My most golden friend alerted me to the fact that the Myers-Briggs Personality types are still widely used in Human Resources (HR) professions. She also works in HR, and so, being a truly golden friend, I had to read up on this stuff. It was quite fascinating, even for a hard edge scientist.
Among many highlights I discovered were the following:
- Extroversion (outward focus, not necessarily always gregarious) is a dominant western cultural paradigm in the workplaces and schools and many other institutions, and in many areas of life we, as a society need to bring this pendulum back towards nurturing and appreciating introversion.
- Children at school need more time to do silent individual work. Group work has been over-rated and over-emphasised in recent decades, to the detriment of deep thinking. Extroverts also particularly benefit from learning how to work alone for long periods.
- Susan Cain’s TED talk: Susan Cain: The Power of introverts.
- Teams function best with a broad range of personality types. This point is obvious, but worth keeping in mind.
- Myers–Briggs (MBTI) psychology sucks for predicting human behaviour or diagnosing individual quirks and coaching individuals, but is terrific for organizational psychology and team building.
- Introversion is more helpfully interpreted as a preference for inwardly focused behaviour and attitude, not as shyness. Shyness is what happens to anyone who is fearful of social interactions, which is not just a problem for introverts.
- The word Energy is often used outside of physics in very strange ways, but most people seem to be comfortable with these common outside uses, but I had to find out more, and that’s what this article is mainly about.
Here’s a recommendation up front: if you are really interested in psychology, but do not consider yourself an expert, then please find time to watch the TED Talk by Martin Seligman: The New Era of Positive Psychology
Also before I get to the main point of this post (which is the curious use of the physics concept of energy in the field of psychology) I need to explain a little of the psychology background. By the way, if you are a thinker and writer please send a reply to tell me whether you think psychology is a science or not? If not, then what is it? An art? A fantasy discipline with merely coincidental correlations with the real world of cognitive science? Or just a very young and immature science?
Basic Myers–Briggs Ideas
Myers and Briggs adapted Carl Jung’s proto-theory of personality typology and turned it into a tool that could be used in human resource management, and in a fairly humane way I might add. It does not reduce people to numbers, but it does help to semi-quantitatively assess the dynamics within teams of co-workers. And before you ask, yes, the misspelling “extravert” to follow is deliberate, it may help people to remember this is not the strict dictionary use of the word. In Myers–Briggs lexicon “extraversion” is a preferential outward turning attitude to the external world. However this is quite close to the common understanding of the word “extroversion”. Both Introversion and Extraversion refer to the preference for turning of the libido (one’s so-called psychic energy — a term which needs some careful definition in my view.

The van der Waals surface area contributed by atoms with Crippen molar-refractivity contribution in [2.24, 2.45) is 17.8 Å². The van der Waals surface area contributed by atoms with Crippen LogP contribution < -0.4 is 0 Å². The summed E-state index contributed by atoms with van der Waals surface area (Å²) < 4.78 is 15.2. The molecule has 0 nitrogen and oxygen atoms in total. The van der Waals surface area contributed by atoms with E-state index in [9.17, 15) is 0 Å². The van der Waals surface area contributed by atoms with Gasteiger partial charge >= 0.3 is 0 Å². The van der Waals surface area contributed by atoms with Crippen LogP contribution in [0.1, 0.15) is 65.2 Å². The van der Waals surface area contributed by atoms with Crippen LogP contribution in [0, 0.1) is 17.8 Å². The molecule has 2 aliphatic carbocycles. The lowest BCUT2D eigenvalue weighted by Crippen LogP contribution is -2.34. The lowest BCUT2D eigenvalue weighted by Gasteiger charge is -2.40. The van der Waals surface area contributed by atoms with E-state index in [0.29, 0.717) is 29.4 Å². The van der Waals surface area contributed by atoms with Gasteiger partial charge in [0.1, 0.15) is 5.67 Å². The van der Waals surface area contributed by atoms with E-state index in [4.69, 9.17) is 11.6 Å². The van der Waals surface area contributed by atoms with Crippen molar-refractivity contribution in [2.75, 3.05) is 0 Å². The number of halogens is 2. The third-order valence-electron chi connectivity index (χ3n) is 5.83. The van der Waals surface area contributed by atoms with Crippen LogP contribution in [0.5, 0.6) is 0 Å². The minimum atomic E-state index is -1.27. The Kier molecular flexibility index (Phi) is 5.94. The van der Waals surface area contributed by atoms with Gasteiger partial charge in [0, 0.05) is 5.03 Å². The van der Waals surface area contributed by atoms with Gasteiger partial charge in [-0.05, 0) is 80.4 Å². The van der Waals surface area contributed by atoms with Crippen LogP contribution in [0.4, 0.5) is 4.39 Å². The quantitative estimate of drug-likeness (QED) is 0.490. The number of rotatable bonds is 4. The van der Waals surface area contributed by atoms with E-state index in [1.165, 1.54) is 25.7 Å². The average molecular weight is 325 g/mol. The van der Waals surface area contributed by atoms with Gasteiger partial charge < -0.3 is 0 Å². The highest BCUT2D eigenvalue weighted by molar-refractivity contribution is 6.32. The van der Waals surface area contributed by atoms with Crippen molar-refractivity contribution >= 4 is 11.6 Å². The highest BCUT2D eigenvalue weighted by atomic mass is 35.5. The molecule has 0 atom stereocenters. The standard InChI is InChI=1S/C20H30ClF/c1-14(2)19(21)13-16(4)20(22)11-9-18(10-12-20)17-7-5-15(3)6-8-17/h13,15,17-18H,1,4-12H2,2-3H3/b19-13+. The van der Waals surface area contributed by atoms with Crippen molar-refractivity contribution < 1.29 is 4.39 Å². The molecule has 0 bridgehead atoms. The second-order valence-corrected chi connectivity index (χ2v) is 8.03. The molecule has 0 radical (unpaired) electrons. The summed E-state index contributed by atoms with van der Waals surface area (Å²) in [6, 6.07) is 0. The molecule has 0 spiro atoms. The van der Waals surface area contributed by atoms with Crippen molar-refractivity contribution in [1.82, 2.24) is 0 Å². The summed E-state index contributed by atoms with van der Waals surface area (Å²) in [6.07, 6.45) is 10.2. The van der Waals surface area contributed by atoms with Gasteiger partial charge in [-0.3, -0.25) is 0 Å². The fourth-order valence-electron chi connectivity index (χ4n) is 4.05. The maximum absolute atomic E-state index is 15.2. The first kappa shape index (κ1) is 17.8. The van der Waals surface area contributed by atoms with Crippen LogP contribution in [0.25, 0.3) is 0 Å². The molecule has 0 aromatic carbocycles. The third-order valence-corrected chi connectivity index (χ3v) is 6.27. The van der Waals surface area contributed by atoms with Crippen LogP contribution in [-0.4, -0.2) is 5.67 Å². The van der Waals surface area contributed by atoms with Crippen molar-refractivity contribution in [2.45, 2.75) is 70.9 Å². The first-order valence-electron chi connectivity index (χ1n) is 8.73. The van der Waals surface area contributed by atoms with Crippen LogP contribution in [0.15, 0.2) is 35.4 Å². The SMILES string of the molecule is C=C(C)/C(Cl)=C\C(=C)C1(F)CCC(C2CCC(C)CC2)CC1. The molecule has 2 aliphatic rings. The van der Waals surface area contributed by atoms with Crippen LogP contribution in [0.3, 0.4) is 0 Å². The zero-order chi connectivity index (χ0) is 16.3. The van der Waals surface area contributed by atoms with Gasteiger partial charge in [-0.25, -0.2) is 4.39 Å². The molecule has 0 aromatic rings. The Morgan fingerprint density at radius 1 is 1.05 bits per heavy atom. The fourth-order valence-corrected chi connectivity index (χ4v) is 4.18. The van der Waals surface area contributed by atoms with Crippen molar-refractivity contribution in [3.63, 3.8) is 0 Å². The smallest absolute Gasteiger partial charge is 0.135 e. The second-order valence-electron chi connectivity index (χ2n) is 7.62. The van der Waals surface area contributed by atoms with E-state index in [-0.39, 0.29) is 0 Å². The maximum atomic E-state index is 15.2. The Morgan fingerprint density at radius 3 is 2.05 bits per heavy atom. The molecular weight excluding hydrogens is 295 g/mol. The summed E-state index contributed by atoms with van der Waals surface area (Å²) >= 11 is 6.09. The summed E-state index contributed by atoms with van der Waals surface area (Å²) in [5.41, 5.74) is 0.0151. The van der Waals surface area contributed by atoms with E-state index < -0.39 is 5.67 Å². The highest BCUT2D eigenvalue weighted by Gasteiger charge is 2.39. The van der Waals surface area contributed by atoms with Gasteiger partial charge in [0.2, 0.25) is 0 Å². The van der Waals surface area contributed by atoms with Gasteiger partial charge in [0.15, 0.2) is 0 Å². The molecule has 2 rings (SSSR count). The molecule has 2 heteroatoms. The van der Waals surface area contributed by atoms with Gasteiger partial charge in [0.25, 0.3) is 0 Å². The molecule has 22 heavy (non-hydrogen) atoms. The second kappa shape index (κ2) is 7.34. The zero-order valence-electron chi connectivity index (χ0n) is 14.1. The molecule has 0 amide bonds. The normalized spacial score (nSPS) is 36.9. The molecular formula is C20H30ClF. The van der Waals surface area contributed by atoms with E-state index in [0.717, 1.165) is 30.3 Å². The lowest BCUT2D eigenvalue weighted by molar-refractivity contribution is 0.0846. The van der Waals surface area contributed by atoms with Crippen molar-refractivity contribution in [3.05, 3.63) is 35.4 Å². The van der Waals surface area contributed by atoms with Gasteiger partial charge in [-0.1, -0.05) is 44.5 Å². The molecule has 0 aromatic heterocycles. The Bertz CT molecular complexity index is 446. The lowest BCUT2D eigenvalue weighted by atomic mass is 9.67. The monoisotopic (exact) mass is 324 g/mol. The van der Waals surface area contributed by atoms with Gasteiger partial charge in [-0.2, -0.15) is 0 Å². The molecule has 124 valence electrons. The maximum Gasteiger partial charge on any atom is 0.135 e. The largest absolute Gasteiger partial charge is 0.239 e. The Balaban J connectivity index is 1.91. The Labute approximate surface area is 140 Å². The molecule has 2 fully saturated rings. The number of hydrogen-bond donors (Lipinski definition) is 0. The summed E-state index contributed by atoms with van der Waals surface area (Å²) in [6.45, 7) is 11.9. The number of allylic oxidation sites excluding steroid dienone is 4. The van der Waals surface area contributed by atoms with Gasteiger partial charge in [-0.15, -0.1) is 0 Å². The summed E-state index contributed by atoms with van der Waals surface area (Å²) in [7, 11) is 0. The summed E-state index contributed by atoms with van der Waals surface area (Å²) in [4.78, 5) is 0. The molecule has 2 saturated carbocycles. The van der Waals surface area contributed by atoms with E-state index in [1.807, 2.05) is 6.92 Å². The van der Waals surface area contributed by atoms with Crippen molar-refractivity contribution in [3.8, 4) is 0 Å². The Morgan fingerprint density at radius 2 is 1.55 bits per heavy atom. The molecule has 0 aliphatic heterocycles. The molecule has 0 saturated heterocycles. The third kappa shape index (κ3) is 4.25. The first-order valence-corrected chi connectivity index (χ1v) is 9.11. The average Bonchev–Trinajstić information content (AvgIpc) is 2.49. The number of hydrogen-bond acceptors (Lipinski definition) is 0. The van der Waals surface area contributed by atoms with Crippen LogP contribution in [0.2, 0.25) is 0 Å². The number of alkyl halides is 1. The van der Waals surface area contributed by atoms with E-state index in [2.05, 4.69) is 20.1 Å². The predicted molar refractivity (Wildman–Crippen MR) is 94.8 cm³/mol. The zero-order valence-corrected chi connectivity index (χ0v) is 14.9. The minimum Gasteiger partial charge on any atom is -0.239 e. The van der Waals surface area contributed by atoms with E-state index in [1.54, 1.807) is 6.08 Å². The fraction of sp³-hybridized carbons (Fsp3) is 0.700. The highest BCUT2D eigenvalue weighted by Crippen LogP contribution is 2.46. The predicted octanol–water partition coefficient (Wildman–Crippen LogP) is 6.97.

The four pairwise classifications for a 24=16 element matrix of raw types are,
- Extravert | Introvert (E/I) — for preferential attitude to the world.
- Sensing | iNtuitive (S/N) — (the twfor one’s preferential way of perceiving collating knowledge and mental input input.
- Thinking | Feeling (T/F) — for the way one prefers to contemplate and make decisions.
- Judging | Perceiving (J/P) — for the way one prefers to relate to the outside world.
The Judging/Perception distinction reuses the functional categories T/F (judging/decision modes) and the S/N (perception/gathering), and relates them to how people show outward directed character and inward directed character. They do this using notions of dominance and auxiliary functions. It works like this: the J or P indicates their dominant function for extraverts, and for introverts the J or P indicates their auxiliary function. It goes like this: E**J →implies dominance is the preferred deciding function (T or F); while E**P→implies dominance is the preferred perceiving function (S or N). I**J→implies their auxiliary function is their preferred deciding function (T or F); while I**P→;implies their auxiliary function is their preferred perceiving function (S or N).
The auxiliary function is then the one (for the person in question) that is not their dominant.
Then the direction (outward or inward) of dominant and auxiliary behaviours are inferred from whether a person is Extroverted or Introverted.
Do you get it? We all have to outwardly deal with our external interests and sometimes also our internal interests as well. For example, internally you dream of winning a sports event say, and outwardly you deal with your dream by training. The J and P distinctions help analyse how a person typically handles whatever has to be outwardly directed, and how people handle inward directed attention.